Pr[at new cell boundary]= Pt2(R/2)-n
where Pt1and Pt2are the transmit powers of the larger and smaller cell base stations respectively, and n is the path loss exponent. So, Pt2= Pt1/2
n: path loss exponent For n =3 PT2 = PT1/2
3 = PT1/8 9dB lower transmit power Interference will be mitigated (lowered)
Cell Splitting Suppose a congested service area is originally covered by 5 cells
where each cell has 80 channels. If cell splitting is used how much more capacity do we get ? Capacity_orig = 5 x 80 = 400 After cell splitting Rnew = R/2 We now have 24 new cells Capacity_new = 24 x 80 = 19200 For n=4,Transmit Power of New BS is 12 dB lower than original No change in frequency use! Cost is that more base stations and more handoffs .
Illustration of handoff scenario at cell boundary
In practice not all the cells are split at the same time. This means that different size cells will exist simultaneously. In such situations, special care needs to be taken to keep the distance between co-channel cells at the required minimum, and hence channel assignments become more complicated.
When there are two cell sizes in the same region, one cannot use original transmit power for all new cells or the new transmit power for all original cells Larger transmit power for all->some channels used by smaller cells would not be sufficiently separated from co-channel cells Smaller transmit power for all->some parts of larger cells left un-served Channels in the old cell must be broken down into two channel groups, one for smaller cell and other for larger cell The larger cell is usually dedicated to high speed traffic so that handoffs occur less frequently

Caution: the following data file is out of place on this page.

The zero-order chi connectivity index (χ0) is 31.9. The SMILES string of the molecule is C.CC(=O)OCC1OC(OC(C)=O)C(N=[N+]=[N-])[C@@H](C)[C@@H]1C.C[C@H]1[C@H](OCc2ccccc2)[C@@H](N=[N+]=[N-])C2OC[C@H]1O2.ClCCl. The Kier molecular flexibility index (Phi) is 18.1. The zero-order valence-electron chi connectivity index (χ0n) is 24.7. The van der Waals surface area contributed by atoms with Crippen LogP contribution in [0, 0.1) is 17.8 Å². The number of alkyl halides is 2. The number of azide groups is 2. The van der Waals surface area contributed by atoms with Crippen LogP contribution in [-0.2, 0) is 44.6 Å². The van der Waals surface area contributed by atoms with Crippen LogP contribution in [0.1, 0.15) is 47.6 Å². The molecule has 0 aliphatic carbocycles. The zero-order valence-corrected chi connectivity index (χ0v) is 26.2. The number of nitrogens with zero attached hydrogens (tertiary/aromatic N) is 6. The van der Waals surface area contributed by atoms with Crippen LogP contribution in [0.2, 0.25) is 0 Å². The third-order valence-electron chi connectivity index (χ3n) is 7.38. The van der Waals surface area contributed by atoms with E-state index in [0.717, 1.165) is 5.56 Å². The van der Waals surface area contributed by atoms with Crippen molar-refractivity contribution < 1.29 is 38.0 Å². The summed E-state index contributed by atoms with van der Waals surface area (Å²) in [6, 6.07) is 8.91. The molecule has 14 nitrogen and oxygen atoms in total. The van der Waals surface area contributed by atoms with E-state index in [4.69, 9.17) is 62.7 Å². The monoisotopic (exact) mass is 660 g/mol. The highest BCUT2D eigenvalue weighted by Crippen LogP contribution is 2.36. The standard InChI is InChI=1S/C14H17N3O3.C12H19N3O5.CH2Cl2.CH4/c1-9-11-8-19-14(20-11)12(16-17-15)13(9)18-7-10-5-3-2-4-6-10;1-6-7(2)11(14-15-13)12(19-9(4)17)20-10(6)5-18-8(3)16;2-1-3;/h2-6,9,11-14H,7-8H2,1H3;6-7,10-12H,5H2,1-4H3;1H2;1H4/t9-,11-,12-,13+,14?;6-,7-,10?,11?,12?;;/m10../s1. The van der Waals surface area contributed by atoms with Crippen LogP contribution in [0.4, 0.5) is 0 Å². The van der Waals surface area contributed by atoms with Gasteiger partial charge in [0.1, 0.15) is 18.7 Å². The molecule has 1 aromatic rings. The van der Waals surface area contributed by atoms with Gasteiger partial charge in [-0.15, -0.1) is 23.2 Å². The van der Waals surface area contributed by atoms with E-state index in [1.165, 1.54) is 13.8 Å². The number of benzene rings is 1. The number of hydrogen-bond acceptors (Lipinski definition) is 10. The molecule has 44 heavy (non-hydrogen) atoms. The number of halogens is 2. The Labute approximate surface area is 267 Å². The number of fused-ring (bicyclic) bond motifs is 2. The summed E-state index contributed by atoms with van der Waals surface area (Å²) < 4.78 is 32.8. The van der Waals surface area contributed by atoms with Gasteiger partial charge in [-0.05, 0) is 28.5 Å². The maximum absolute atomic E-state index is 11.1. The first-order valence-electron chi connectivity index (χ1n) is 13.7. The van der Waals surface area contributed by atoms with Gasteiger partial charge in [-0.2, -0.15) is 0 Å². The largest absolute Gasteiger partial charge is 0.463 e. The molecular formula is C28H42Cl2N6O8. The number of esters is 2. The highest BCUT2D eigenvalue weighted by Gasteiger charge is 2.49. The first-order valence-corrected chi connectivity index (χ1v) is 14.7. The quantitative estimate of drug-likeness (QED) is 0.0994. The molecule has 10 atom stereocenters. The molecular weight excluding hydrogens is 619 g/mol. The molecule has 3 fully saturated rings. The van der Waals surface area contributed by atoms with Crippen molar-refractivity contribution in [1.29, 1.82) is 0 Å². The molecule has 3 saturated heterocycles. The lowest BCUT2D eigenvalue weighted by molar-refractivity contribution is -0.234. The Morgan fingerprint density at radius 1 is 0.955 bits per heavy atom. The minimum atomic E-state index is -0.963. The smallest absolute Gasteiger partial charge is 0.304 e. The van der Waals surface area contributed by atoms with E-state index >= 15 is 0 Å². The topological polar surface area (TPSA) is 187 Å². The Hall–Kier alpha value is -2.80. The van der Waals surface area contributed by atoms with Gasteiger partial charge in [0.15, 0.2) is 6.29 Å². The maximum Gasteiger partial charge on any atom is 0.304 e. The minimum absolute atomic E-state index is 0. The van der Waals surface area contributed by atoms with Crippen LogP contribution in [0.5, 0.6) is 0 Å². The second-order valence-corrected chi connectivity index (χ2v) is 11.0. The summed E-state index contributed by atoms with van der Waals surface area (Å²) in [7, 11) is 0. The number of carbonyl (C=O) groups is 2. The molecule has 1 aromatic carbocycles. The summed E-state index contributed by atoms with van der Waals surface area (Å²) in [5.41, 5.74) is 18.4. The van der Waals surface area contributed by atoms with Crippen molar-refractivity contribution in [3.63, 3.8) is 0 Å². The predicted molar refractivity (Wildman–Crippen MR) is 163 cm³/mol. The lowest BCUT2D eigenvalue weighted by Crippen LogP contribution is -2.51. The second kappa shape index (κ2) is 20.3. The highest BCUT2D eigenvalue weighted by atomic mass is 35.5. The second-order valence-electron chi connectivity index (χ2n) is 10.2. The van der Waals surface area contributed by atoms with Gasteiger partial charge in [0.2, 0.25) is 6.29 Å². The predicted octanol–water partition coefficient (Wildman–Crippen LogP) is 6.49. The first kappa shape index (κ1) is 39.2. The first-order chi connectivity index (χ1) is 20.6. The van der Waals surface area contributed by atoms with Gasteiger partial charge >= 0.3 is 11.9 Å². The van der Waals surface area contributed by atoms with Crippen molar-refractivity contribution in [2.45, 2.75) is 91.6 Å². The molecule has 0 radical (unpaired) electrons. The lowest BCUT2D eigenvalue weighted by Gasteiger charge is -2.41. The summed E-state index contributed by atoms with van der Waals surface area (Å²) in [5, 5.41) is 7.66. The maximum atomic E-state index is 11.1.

Practical Handoff Considerations
Two channel group sizes depend on the stage of splitting process At the beginning of splitting process, there will be fewer channels in small power groups With increasing demand,smaller groups will require more groups Splitting continues until all channels in area are used in lower power group Entire system by that time is rescaled to have smaller radius per cell Antenna down tilting is used to focus energy from BS toward ground, to limit radio coverage of newly formed microcells
Sectoring As opposed to cell splitting, where D/R is kept con